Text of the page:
Now that a new year has begun, I look forward to a new round of papers to be submitted to the journal. Each year brings different types of topics, and there are often patterns. In past years, there were more papers on a given topic, such as RDA or patron driven acquisitions. Metrics and collection analysis and digital preservation are current topics of interest.

Papers make their way to LRTS in a variety of ways. Some papers are unsolicited, and are submitted by authors who see the journal’s scope and reputation as a good match for them. I solicit many papers by monitoring discussion lists and by reading conference programs. The LRTS website includes guidelines for turning a presentation into a paper (see www.ala.org/alcts/resources/lrts/authtips). I also make contact with potential authors through ALCTS activities that include the ALCTS New Members Interest Group and ALCTS 101. Members of the editorial board (current and former) also solicit content that has led to excellent papers.

Not every author who submits a paper to LRTS is a seasoned professional with a long list of publications. LRTS authors include first time authors, who may submit a paper as a single author or collaborate with experienced colleagues. An expert editorial board that represents all of ALCTS’ sections reviews submissions. They provide feedback that enables authors to revise and refine their papers. A great deal of time and effort goes into reviews and feedback.

LRTS accepts two different types of papers, research papers and “Notes on Operations,” which explore operational issues with value and implications for other libraries. Published “Notes on Operations” papers include “E-book Cataloging Workflows at Oregon State University” by Richard Sapon-White (v. 58, no. 2), “Metadata Makeover: Transforming MARC Records Using XSLT” by Violeta Ilik, Jessica Storlien, and Joseph Olivarez (v. 58, no. 3), and “When One Plus One Remains One: The Challenges and Triumphs of Merging Two University Libraries” by Elaine Mael (v. 58, no. 4). Both types of papers undergo a rigorous double-blind peer review, and include the following elements of a research paper: research method, results or findings, discussion and/or analysis, and a conclusion.

Book reviews are another way to contribute to LRTS. They are a good way for those new to the profession to get started with publishing, and also provide experienced professionals an opportunity to evaluate professional publications. In either case, book reviews provide a valuable service to the profession. Interested individuals may contact LRTS Book Review Editor Elyssa Sanner at www.ala.org/alcts/resources/lrts/be_reviewer.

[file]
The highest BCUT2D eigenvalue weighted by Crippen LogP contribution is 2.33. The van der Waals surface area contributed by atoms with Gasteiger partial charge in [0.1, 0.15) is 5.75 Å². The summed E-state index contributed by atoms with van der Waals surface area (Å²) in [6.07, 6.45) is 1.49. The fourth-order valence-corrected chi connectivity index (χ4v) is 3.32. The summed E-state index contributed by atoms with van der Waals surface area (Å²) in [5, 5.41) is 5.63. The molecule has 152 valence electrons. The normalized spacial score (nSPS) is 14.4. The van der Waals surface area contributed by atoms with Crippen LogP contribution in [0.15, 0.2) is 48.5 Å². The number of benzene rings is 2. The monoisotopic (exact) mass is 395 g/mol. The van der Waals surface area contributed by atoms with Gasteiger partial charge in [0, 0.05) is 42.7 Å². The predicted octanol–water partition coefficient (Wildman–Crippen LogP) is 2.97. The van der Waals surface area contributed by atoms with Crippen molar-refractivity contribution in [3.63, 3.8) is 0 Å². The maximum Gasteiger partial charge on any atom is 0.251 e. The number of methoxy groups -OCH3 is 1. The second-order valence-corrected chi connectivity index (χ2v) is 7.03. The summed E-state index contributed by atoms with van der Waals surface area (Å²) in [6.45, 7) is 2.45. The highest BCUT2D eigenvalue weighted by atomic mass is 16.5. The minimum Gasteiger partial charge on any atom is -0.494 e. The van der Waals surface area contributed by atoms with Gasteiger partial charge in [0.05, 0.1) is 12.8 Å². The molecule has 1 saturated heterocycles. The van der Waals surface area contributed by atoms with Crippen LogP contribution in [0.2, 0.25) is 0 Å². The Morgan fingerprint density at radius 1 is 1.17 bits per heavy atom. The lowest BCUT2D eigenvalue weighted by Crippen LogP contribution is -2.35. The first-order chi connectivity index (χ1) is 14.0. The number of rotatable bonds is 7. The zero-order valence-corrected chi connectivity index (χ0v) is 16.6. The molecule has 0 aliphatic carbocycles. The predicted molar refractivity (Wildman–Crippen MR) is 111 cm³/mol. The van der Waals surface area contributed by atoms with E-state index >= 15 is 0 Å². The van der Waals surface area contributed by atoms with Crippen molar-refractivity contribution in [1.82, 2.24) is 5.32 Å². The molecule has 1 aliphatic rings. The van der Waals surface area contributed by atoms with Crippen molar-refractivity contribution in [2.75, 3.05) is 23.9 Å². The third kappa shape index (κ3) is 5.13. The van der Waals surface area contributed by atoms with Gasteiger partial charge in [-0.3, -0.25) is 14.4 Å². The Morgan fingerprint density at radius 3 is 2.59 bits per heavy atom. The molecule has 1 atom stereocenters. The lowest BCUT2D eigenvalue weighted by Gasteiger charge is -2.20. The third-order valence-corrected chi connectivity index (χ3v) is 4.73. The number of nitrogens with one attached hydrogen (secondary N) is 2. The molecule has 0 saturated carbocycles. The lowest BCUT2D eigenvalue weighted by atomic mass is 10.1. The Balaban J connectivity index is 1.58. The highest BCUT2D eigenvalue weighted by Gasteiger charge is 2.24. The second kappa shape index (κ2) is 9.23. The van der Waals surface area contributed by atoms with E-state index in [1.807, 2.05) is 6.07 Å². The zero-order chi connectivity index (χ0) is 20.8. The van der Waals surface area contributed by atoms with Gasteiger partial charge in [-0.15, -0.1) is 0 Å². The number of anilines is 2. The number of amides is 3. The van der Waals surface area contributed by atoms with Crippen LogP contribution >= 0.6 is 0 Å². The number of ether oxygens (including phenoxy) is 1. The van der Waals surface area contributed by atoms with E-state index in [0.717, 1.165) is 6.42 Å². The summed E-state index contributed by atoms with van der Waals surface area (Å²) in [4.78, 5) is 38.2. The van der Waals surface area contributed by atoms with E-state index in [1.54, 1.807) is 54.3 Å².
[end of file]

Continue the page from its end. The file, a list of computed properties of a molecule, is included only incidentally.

I encourage you to consider submitting a paper to LRTS or writing a book review. Publishing is a very rewarding experience, particularly when you get feedback from others regarding your work or when you see your work has been cited elsewhere.

In closing, I would like to highlight the contents of this issue:

  • In “Calculating All that Jazz: Accurately Predicting Digital Storage Needs Utilizing Digitization Parameters for Analog Audio and Still Image Files,” Krista White considers the challenges posed to library personnel who lack computer science or audio visual training who are tasked with writing digital project proposals, grant applications, or rationale to digitization projects at their institutions.
  • Myung-Ja K. Han, Nicole E. Ream-Sotomayor, Patricia Lampron, Janet Weber, and Deren Kudeki detail the challenges and expense of creating MARC data for unique and hidden collections in their paper “Making Metadata Maker: A Web Application for Metadata Production.” The authors solved the problem at their institution by developing the web application Metadata Maker, which enables anyone, regardless of their familiarity with metadata standards, to create metadata in four formats, including MARC21.
  • “An Analysis of Evolving Metadata Influences, Standards, and Practices in Electronic Theses and Dissertations,” by Sarah Potvin and Santi Thompson, seeks to raise awareness of the differences between current practices and metadata standards and guidelines for electronic theses and dissertations. They consider the philosophies that have guided the design of several metadata standards.
  • Dawn McKinnon’s paper “Using Perceptions and Preferences from Public Services Staff to Improve Error Reporting and Workflows” explores the workload impact that has resulted from the ongoing transition of mostly print purchases to electronic, which has led libraries to focus on improving workflow efficiencies.

I hope you enjoy this issue of LRTS.


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